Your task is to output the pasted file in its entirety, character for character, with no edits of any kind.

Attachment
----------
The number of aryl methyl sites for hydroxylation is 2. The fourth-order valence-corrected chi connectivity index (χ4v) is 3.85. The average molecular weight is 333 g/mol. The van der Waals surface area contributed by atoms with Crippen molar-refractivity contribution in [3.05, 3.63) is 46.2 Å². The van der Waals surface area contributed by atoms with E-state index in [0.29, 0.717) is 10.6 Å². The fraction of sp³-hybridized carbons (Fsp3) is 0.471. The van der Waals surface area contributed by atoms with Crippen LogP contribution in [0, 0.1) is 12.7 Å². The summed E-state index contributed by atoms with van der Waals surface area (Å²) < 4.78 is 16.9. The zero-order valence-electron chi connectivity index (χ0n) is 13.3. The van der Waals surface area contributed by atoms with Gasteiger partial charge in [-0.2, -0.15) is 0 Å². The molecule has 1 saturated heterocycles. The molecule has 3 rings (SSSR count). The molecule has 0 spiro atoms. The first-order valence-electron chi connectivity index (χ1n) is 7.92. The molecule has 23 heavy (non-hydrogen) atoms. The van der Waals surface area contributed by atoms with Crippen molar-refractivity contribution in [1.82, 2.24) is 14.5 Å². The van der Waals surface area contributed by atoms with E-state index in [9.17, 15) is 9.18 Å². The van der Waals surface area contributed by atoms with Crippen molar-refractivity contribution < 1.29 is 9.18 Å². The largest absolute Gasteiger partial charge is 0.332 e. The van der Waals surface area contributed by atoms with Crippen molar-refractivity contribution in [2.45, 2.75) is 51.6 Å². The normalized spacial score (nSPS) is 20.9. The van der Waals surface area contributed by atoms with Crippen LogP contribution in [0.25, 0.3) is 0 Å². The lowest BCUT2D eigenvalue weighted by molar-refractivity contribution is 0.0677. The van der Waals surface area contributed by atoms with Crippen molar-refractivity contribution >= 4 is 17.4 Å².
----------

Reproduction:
The number of aryl methyl sites for hydroxylation is 2. The fourth-order valence-corrected chi connectivity index (χ4v) is 3.85. The average molecular weight is 333 g/mol. The van der Waals surface area contributed by atoms with Crippen molar-refractivity contribution in [3.05, 3.63) is 46.2 Å². The van der Waals surface area contributed by atoms with E-state index in [0.29, 0.717) is 10.6 Å². The fraction of sp³-hybridized carbons (Fsp3) is 0.471. The van der Waals surface area contributed by atoms with Crippen LogP contribution in [0, 0.1) is 12.7 Å². The summed E-state index contributed by atoms with van der Waals surface area (Å²) < 4.78 is 16.9. The zero-order valence-electron chi connectivity index (χ0n) is 13.3. The van der Waals surface area contributed by atoms with Gasteiger partial charge in [-0.2, -0.15) is 0 Å². The molecule has 1 saturated heterocycles. The molecule has 3 rings (SSSR count). The molecule has 0 spiro atoms. The first-order valence-electron chi connectivity index (χ1n) is 7.92. The molecule has 23 heavy (non-hydrogen) atoms. The van der Waals surface area contributed by atoms with Crippen molar-refractivity contribution in [1.82, 2.24) is 14.5 Å². The van der Waals surface area contributed by atoms with E-state index in [9.17, 15) is 9.18 Å². The van der Waals surface area contributed by atoms with Crippen molar-refractivity contribution < 1.29 is 9.18 Å². The largest absolute Gasteiger partial charge is 0.332 e. The van der Waals surface area contributed by atoms with Crippen molar-refractivity contribution in [2.45, 2.75) is 51.6 Å². The normalized spacial score (nSPS) is 20.9. The van der Waals surface area contributed by atoms with Crippen LogP contribution in [0.25, 0.3) is 0 Å². The lowest BCUT2D eigenvalue weighted by molar-refractivity contribution is 0.0677. The van der Waals surface area contributed by atoms with Crippen molar-refractivity contribution >= 4 is 17.4 Å².